Most people, myself included, didn't know that around the same time that the Jews in Warsaw were beginning to rise up, there were other different kinds of resistance movements occurring throughout Europe. I am talking about acts of resistance that didn't include guns, but instead, included prisoners in the most dire of circumstances celebrating the human spirit through music, dance, and comedy.

And now I'm proud and happy and grateful to be able to be the one to share this story with you. I make no claims to be a Holocaust scholar, and this isn't an academic treatise. It's simply a story about a journey to a dark time in humanity, out of which emerged some light. It is a story of how the arts and comedy offered a few of the individual moments of comfort, escape, and hope that are essential for survival in the worst of circumstances.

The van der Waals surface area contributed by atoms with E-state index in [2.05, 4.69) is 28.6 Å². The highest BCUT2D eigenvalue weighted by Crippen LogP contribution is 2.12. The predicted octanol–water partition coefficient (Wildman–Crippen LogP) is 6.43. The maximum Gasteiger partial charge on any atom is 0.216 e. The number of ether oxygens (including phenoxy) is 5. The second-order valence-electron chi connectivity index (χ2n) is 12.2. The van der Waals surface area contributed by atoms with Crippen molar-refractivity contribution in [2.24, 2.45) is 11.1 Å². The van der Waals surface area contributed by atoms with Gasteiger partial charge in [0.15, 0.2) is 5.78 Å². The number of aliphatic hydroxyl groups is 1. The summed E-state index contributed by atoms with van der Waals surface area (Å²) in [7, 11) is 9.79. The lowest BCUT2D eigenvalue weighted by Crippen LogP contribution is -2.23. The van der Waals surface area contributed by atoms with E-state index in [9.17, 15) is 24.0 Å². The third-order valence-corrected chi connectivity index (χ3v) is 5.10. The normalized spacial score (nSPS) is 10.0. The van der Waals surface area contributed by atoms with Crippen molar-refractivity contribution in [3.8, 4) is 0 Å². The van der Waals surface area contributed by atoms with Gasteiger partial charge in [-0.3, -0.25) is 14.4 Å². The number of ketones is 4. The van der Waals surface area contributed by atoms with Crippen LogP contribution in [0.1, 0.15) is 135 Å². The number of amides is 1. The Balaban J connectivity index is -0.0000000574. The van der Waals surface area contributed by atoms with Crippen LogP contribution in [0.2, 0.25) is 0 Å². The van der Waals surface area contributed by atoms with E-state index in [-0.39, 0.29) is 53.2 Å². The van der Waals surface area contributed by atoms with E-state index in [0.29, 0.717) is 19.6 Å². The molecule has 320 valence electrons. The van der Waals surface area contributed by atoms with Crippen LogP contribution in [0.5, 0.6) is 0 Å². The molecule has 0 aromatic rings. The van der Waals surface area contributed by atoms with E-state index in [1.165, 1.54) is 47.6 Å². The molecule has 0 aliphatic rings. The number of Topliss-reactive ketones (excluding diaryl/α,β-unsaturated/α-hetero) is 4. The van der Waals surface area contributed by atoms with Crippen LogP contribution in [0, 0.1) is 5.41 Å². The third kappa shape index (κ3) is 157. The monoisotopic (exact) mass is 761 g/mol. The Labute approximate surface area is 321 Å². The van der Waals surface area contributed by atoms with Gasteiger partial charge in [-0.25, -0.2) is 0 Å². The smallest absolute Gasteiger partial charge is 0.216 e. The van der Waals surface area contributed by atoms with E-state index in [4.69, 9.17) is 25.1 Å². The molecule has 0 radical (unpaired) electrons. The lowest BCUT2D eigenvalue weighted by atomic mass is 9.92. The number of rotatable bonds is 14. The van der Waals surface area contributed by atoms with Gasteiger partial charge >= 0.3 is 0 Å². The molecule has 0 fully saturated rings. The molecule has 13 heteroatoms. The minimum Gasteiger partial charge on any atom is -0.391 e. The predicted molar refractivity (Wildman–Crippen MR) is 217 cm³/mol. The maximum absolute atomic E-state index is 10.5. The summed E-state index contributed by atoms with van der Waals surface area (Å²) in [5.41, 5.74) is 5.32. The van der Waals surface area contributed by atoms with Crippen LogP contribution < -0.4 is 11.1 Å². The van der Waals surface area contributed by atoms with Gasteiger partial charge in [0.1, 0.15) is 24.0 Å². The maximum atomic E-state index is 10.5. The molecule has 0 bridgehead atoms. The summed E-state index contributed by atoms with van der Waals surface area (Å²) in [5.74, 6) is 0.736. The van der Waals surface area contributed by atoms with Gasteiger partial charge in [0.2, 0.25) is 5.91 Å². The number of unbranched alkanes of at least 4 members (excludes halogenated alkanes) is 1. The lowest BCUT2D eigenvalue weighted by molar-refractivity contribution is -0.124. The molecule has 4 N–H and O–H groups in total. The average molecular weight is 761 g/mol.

By meeting survivors of this little-known chapter in my people's history, I felt transformed. I was inspired and moved by their stories of how they made light of a horrible situation, one that is beyond what any of us could imagine, and how, in doing so, they filled their empty stomachs with laughter and love.

By chronicling this wonderful comedic play written by four twenty-

year-old Jewish prisoners in a dark ghetto in 1943, I felt healed and able to create again, grateful, and much more appreciative of all that I had. In hearing the survivor's stories, I gained a renewed sense that comedy and the arts can—and do—make a positive difference in people's lives, even amidst the darkest of situations and even if only for mere moments. This experience has inspired me to honor those who died and those who survived such trying circumstances by renewing my commitment to create humor and trusting that it can make a difference.

And so it is my hope and my prayer that the film or book will bring you healing, inspiration, laughter, and maybe even a miracle or two to your own life. I know it did for me.

God Bless!